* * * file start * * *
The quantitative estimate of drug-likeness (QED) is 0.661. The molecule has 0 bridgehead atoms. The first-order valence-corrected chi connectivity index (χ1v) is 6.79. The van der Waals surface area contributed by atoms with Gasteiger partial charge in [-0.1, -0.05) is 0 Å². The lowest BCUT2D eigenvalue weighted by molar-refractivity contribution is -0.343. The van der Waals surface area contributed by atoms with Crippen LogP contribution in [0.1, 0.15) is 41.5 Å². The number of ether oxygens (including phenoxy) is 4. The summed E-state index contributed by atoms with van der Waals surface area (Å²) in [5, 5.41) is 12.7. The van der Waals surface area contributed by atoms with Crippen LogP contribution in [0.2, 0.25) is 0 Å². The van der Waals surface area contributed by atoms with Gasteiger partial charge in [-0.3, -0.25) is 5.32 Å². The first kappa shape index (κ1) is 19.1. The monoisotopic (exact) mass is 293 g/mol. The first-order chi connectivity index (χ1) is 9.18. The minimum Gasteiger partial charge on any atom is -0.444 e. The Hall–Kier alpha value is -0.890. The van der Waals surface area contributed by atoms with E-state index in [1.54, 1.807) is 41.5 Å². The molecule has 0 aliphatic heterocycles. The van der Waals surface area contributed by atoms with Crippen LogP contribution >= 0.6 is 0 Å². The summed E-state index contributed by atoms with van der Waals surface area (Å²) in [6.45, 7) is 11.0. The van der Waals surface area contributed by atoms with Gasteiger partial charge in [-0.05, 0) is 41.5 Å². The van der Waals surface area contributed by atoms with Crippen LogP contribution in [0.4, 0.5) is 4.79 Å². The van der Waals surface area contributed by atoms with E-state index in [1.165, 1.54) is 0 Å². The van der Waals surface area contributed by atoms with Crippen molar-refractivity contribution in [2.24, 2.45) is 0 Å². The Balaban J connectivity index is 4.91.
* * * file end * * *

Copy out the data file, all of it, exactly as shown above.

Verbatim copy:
The quantitative estimate of drug-likeness (QED) is 0.661. The molecule has 0 bridgehead atoms. The first-order valence-corrected chi connectivity index (χ1v) is 6.79. The van der Waals surface area contributed by atoms with Gasteiger partial charge in [-0.1, -0.05) is 0 Å². The lowest BCUT2D eigenvalue weighted by molar-refractivity contribution is -0.343. The van der Waals surface area contributed by atoms with Crippen LogP contribution in [0.1, 0.15) is 41.5 Å². The number of ether oxygens (including phenoxy) is 4. The summed E-state index contributed by atoms with van der Waals surface area (Å²) in [5, 5.41) is 12.7. The van der Waals surface area contributed by atoms with Crippen LogP contribution in [0.2, 0.25) is 0 Å². The van der Waals surface area contributed by atoms with Gasteiger partial charge in [-0.3, -0.25) is 5.32 Å². The first kappa shape index (κ1) is 19.1. The monoisotopic (exact) mass is 293 g/mol. The first-order chi connectivity index (χ1) is 9.18. The minimum Gasteiger partial charge on any atom is -0.444 e. The Hall–Kier alpha value is -0.890. The van der Waals surface area contributed by atoms with E-state index in [1.54, 1.807) is 41.5 Å². The molecule has 0 aliphatic heterocycles. The van der Waals surface area contributed by atoms with Crippen LogP contribution >= 0.6 is 0 Å². The summed E-state index contributed by atoms with van der Waals surface area (Å²) in [6.45, 7) is 11.0. The van der Waals surface area contributed by atoms with Gasteiger partial charge in [-0.05, 0) is 41.5 Å². The van der Waals surface area contributed by atoms with Crippen LogP contribution in [0.4, 0.5) is 4.79 Å². The van der Waals surface area contributed by atoms with E-state index in [1.165, 1.54) is 0 Å². The van der Waals surface area contributed by atoms with Crippen molar-refractivity contribution in [2.24, 2.45) is 0 Å². The Balaban J connectivity index is 4.91.